A disagreement between Google and Mozilla is making a once-obscure debate into a real issue for those who watch Web video or host it on their own sites.
Last week, Google's YouTube announced early support for HTML5 video, which can be built directly into Web pages and viewed with browsers without relying on a plug-in such as Adobe Systems' Flash, Microsoft's Silverlight, or Apple's QuickTime. Another Web video site, Vimeo, followed suit.
Native video on a Web page sounds nice, and many Web companies support the effort broadly. But there's one big devil in its detail: the HTML5 specification, still under development, doesn't say which "codec" technology should be used to encode and decode video, and different browsers and Web sites support different standards.
YouTube, which delivers vastly more video streams over the Web than any competitor, has come down on one side of the divide, supporting the H.264 codec for HTML5 video on its TestTube site. But after Google made the move, several involved in developing Mozilla's Firefox browser began preaching a royalty-free alternative called Ogg Theora.
Mozilla grew to its present status of second-place browser in large measure by the power of word of mouth, and there's evidence the Mozilla community has begun making itself heard. After an Ogg Theora petition request on a Mozilla mailing list, requests for Ogg Theora support are on both on the YouTube product top ideas and hot ideas list.
Google wouldn't comment on whether it plans to add Ogg Theora support or what it would take to convince it to do so. However, it did leave the door open.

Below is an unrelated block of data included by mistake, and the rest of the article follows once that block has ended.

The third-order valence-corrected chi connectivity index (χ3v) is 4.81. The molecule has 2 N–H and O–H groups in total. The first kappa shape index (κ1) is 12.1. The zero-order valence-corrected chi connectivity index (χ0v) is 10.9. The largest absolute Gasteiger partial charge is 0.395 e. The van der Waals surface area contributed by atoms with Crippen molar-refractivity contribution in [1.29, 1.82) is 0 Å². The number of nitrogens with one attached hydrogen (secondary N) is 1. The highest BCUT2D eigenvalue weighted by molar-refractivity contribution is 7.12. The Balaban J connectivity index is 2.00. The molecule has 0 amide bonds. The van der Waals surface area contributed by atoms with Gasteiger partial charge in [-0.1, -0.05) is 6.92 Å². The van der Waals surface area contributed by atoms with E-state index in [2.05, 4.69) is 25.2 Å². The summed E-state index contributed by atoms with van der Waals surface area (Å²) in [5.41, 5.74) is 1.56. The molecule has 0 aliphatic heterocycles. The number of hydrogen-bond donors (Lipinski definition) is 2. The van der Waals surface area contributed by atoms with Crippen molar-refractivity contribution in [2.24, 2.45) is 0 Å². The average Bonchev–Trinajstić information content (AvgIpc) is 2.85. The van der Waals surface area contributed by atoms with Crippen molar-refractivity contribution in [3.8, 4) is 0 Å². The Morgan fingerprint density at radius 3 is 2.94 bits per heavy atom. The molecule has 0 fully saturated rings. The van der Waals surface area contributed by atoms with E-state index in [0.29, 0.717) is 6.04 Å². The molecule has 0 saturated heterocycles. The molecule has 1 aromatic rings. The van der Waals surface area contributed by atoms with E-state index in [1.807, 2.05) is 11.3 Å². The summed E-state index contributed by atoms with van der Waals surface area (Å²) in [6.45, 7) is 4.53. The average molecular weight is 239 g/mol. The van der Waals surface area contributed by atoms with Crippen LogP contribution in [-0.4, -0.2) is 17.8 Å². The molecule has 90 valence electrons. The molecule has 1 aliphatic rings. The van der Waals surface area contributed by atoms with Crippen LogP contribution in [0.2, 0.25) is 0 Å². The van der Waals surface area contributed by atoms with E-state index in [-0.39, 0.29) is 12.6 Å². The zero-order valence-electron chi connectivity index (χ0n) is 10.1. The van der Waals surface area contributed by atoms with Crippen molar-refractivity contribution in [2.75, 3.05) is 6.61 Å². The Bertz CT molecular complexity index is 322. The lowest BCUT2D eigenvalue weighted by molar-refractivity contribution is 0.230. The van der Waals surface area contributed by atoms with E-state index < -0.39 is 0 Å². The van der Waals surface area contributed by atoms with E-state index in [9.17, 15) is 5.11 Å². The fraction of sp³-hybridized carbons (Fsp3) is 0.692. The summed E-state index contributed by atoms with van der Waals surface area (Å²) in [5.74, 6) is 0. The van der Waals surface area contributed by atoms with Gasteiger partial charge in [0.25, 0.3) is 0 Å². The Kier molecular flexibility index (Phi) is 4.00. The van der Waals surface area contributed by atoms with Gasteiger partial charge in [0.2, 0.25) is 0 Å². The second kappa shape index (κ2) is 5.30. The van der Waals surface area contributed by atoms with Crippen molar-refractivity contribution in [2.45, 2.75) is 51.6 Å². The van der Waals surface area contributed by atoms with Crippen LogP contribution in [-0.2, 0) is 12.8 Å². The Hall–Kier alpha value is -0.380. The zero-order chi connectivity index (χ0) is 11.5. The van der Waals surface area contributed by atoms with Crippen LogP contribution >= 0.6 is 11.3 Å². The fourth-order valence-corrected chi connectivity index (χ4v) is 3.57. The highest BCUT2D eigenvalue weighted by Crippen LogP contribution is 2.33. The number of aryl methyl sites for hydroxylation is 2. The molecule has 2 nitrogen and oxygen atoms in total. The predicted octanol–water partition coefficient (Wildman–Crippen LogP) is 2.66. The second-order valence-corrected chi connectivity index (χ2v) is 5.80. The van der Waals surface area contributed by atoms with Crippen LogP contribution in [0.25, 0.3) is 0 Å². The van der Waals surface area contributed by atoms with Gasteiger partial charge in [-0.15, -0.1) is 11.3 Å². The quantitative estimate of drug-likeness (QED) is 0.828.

"Support for HTML5 is just a TestTube experiment at this time and a starting point. We can't comment specifically on what codecs we intend to support, but we're open to supporting more of them over time. At the very least we hope to help further this active and ongoing discussion," the company said in a statement.
$5 million licensing fee
Mozilla would have to pay $5 million to license the H.264 codec from MPEG-LA, the industry group that oversees the technology, said Mike Shaver, Mozilla's vice president of engineering in a blog post, and that doing so wouldn't grant rights of those such as Linux operating system companies who build products employing Mozilla's browser.
"These license fees affect not only browser developers and distributors, but also represent a toll booth on anyone who wishes to produce video content. And if H.264 becomes an accepted part of the standardized Web, those fees are a barrier to entry for developers of new browsers, those bringing the Web to new devices or platforms, and those who would build tools to help content and application development," Shaver said.